For me, that is the lesson that comes to us from our reading from The Letter of Paul to the Romans. Paul appeals to his readers in the early church in Rome and to us today to” practice a particular style and way of life that is commensurate with the will and grace of God and that manifests the life of the Spirit ... ” among us in our lives as a communities of faith. (Preaching Through the Christian Year A, Craddock, Hayes, Holladay & Tucker, Trinity Press International, Harrisburg, Pennsylvania, 1992, page 418)

In the first section of our reading (Romans 12:9-13), Paul reminds us our behavior towards one another will be demonstrated through our loving one another “without any pretense” and by living in harmony, showing honor to one another; actively caring for the needs of others and showing hospitality to strangers. The second section of our reading (Romans 9:14-21) contains other injunctions that echo the sentiments found in Matthew’s account of Jesus’ teachings that we have come to know as the Sermon on the Mount. (Ibid., page 424)

Those injunctions move us beyond the church and beyond ourselves.

There is no doubt that Paul’s words were troubling to those in the church in the Roman Empire. I also imagine that his words are no less troubling for those of us who are in the church in the United States today.

Paul writes, “Do not repay anyone evil for evil, but take thought for what is noble in the sight of all. If it is possible, so far as it depends on you, live peaceably with all. Beloved, never avenge yourselves, but leave room for the wrath of God: for it is written, ‘Vengeance is mine, I will repay, says the Lord.’”

“No, if your enemies are hungry, feed them; if they are thirsty, give them something to drink; for by doing this you will heap burning coals on their heads. Do not be overcome by evil, but overcome evil with good.” (Romans:19-21)

“Impossible!” some say. But Jesus makes clear in our reading from The Gospel According to Matthew that if we are to be his disciples, his followers it will come at a cost, a great cost. Jesus said, “If any want to become my followers, let them deny themselves and take up their cross and follow me. For those who want to save their life will lose it, and those who lose their life for my sake will find it.” (Matthew 16:24-25)

The religious leaders who gathered in Charlottesville two weeks ago were under no illusion about their presence at Emancipation Park. Yes, they were there as peacemakers committed to be witnesses of non-violence but they were fully aware of the danger. They locked arms with one another as they stood at one of the entrances to the park. They knelt and prayed together.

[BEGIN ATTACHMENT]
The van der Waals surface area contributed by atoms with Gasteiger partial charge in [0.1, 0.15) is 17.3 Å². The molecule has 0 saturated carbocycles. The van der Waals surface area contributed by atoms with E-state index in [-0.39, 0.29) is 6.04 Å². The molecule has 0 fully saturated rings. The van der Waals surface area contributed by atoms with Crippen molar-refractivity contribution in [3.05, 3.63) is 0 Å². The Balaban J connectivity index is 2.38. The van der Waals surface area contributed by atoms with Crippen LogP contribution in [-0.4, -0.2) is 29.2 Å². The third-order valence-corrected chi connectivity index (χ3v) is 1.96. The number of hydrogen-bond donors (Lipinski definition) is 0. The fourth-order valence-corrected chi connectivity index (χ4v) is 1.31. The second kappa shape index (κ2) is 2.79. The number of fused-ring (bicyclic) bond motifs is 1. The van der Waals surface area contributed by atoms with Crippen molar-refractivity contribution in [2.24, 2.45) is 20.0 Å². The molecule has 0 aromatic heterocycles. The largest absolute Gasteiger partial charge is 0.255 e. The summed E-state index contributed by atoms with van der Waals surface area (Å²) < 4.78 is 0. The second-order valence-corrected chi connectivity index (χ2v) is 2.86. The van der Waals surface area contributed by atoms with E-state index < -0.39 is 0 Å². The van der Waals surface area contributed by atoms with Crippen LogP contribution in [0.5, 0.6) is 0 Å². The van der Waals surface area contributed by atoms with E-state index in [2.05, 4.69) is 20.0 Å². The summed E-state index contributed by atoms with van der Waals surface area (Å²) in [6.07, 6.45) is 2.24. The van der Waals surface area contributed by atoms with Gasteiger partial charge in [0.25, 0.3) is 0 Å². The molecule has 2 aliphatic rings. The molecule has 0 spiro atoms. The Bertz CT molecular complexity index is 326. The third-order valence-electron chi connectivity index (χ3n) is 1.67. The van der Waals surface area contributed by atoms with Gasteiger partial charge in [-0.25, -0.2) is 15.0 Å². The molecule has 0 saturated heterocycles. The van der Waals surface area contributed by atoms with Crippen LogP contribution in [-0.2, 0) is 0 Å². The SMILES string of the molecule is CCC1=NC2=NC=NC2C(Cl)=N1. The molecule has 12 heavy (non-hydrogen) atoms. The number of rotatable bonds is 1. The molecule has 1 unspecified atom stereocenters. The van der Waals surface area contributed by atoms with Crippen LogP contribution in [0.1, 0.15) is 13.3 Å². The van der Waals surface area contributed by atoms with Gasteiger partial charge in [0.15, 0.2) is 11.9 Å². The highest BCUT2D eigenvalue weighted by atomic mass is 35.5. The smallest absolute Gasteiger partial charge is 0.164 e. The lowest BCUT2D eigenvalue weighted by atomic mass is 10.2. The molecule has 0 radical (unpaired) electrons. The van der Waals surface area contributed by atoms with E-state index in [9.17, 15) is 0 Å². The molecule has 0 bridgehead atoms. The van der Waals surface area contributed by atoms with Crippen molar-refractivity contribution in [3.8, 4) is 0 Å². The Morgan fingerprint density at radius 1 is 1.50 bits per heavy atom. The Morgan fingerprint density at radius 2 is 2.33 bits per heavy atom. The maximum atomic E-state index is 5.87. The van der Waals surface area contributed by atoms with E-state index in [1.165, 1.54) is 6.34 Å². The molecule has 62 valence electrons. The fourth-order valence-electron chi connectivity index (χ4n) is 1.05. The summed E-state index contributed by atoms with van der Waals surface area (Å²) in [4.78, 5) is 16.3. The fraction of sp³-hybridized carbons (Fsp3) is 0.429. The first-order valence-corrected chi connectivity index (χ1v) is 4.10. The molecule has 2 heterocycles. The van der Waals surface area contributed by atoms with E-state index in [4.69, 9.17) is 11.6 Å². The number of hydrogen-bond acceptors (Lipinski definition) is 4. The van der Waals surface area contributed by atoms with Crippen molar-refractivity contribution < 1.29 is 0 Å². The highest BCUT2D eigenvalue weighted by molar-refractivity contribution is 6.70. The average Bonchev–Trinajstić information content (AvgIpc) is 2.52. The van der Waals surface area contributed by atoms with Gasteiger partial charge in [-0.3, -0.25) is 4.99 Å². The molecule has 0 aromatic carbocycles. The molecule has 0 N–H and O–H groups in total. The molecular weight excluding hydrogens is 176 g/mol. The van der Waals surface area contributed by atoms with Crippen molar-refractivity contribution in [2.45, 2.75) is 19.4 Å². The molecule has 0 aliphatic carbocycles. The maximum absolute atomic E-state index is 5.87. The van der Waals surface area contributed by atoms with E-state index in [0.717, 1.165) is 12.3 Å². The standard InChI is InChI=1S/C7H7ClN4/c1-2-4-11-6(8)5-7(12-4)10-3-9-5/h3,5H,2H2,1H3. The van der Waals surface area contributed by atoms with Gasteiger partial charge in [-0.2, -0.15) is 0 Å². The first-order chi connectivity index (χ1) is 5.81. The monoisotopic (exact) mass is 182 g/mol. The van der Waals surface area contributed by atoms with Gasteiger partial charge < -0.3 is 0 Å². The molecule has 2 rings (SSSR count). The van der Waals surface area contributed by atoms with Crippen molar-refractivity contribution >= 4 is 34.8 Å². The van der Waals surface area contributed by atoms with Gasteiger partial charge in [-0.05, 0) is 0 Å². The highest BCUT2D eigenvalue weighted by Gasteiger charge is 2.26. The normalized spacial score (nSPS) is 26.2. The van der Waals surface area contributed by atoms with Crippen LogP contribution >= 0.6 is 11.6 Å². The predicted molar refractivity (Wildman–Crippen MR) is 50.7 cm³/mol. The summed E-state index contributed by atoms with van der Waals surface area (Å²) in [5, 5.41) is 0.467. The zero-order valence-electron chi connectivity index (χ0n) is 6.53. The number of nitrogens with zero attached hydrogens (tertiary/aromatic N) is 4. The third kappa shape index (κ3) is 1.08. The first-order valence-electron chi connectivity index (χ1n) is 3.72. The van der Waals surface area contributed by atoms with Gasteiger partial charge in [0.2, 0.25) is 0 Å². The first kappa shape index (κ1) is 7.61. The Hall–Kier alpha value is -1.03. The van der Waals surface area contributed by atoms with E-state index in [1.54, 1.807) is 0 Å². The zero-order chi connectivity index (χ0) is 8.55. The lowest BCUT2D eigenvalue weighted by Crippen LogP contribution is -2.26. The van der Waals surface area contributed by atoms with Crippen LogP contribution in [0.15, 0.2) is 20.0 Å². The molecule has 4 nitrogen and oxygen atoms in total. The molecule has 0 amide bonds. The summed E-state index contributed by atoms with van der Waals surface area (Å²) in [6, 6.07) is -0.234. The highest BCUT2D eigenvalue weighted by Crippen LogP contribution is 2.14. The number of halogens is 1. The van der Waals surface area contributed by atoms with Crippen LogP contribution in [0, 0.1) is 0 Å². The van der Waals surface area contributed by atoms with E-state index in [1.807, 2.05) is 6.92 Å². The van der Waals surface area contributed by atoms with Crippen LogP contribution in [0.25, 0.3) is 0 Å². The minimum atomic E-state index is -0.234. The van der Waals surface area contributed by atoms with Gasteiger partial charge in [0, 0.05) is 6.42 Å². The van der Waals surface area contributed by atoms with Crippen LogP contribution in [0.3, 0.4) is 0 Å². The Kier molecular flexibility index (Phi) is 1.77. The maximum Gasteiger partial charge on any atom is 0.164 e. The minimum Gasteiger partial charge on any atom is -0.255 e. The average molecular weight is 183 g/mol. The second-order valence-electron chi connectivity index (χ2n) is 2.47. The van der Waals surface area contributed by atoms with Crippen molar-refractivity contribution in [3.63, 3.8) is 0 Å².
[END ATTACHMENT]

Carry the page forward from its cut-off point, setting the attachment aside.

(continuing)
By one account, the demonstrators who arrived at the park seemed perplexed at the sight of priests, nuns, rabbis, ministers and clerics. They were not quite sure what to make of the presence of religious leaders gathered there that day.

Perhaps not surprisingly, the message of love must have felt like burning coals being heaped upon their heads. It is said that they began to hurl racial, homophobic and religious epithets at them and when it became apparent that the clergy were in physical danger, the police finally intervened.

How is it that there are grown men and women who declare in one voice that “We are a Christian nation” and in another say, “Jews will not replace us.” Jesus, a Jew, died for the expiation of our sins, and not for ours only, but also for the sins of the whole world including those who were carried torches that Friday night in Charlottesville. (1 John 2:2)

Dr. King said, “When evil men (sic) plot, good men (sic) plan. When evil men (sic) burn and bomb, good men (sic) must build and bind. When evil men (sic) shout ugly words of hatred, good men (sic) must commit themselves to the glories of love.” That is the cross we must bear.

If we are to take up our own crosses to follow Jesus, it will not be to plant them in a field or someone’s front lawn. It will not be to set them on fire to instill fear in the hearts of men, women and children because of our own fears.

I said to him, “I cannot imagine what my dad would say if he were alive today and saw and heard Neo-Nazis marching with torches and declaring ‘Jews will not replace us.”

“I am Jewish,” he said. “I had family who were sent to Auschwitz.”

That was all we said to each other. There was nothing more to say. As inconsequential as it may have seemed to others, we stood and we prayed together that Sunday evening in Wailuku. We held signs and we sang.

And then we hugged and walked away into the cool night to find our way home. I do not remember his name but I remember him and I will remember what he said.